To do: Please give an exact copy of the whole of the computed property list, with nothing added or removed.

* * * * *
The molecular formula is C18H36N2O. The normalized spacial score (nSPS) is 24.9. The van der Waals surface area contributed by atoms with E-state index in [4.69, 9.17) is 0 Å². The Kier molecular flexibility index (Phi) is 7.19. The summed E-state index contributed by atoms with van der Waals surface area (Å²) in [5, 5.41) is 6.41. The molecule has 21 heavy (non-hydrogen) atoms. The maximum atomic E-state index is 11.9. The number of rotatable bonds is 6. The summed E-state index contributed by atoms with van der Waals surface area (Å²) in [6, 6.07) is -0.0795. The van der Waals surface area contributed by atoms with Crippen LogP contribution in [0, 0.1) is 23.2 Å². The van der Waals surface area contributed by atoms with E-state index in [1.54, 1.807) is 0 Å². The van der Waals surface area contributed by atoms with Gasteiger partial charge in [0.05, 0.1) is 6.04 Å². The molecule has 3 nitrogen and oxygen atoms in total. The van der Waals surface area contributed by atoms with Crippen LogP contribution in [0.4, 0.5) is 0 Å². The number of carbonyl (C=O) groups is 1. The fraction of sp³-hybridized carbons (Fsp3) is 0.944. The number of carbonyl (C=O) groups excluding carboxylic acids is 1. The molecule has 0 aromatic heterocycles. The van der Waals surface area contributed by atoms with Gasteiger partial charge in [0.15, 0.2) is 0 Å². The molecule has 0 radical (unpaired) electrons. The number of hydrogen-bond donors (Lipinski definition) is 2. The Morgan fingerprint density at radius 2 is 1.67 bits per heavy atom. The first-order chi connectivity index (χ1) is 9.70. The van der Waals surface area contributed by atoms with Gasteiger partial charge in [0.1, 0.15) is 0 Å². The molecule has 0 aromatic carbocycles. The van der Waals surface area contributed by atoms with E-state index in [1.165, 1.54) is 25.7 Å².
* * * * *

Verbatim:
The molecular formula is C18H36N2O. The normalized spacial score (nSPS) is 24.9. The van der Waals surface area contributed by atoms with E-state index in [4.69, 9.17) is 0 Å². The Kier molecular flexibility index (Phi) is 7.19. The summed E-state index contributed by atoms with van der Waals surface area (Å²) in [5, 5.41) is 6.41. The molecule has 21 heavy (non-hydrogen) atoms. The maximum atomic E-state index is 11.9. The number of rotatable bonds is 6. The summed E-state index contributed by atoms with van der Waals surface area (Å²) in [6, 6.07) is -0.0795. The van der Waals surface area contributed by atoms with Crippen LogP contribution in [0, 0.1) is 23.2 Å². The van der Waals surface area contributed by atoms with E-state index in [1.54, 1.807) is 0 Å². The van der Waals surface area contributed by atoms with Gasteiger partial charge in [0.05, 0.1) is 6.04 Å². The molecule has 3 nitrogen and oxygen atoms in total. The van der Waals surface area contributed by atoms with Crippen LogP contribution in [0.4, 0.5) is 0 Å². The number of carbonyl (C=O) groups is 1. The fraction of sp³-hybridized carbons (Fsp3) is 0.944. The number of carbonyl (C=O) groups excluding carboxylic acids is 1. The molecule has 0 aromatic heterocycles. The van der Waals surface area contributed by atoms with Gasteiger partial charge in [0.15, 0.2) is 0 Å². The molecule has 0 radical (unpaired) electrons. The number of hydrogen-bond donors (Lipinski definition) is 2. The Morgan fingerprint density at radius 2 is 1.67 bits per heavy atom. The first-order chi connectivity index (χ1) is 9.70. The van der Waals surface area contributed by atoms with Gasteiger partial charge in [0.1, 0.15) is 0 Å². The molecule has 0 aromatic carbocycles. The van der Waals surface area contributed by atoms with E-state index in [1.165, 1.54) is 25.7 Å².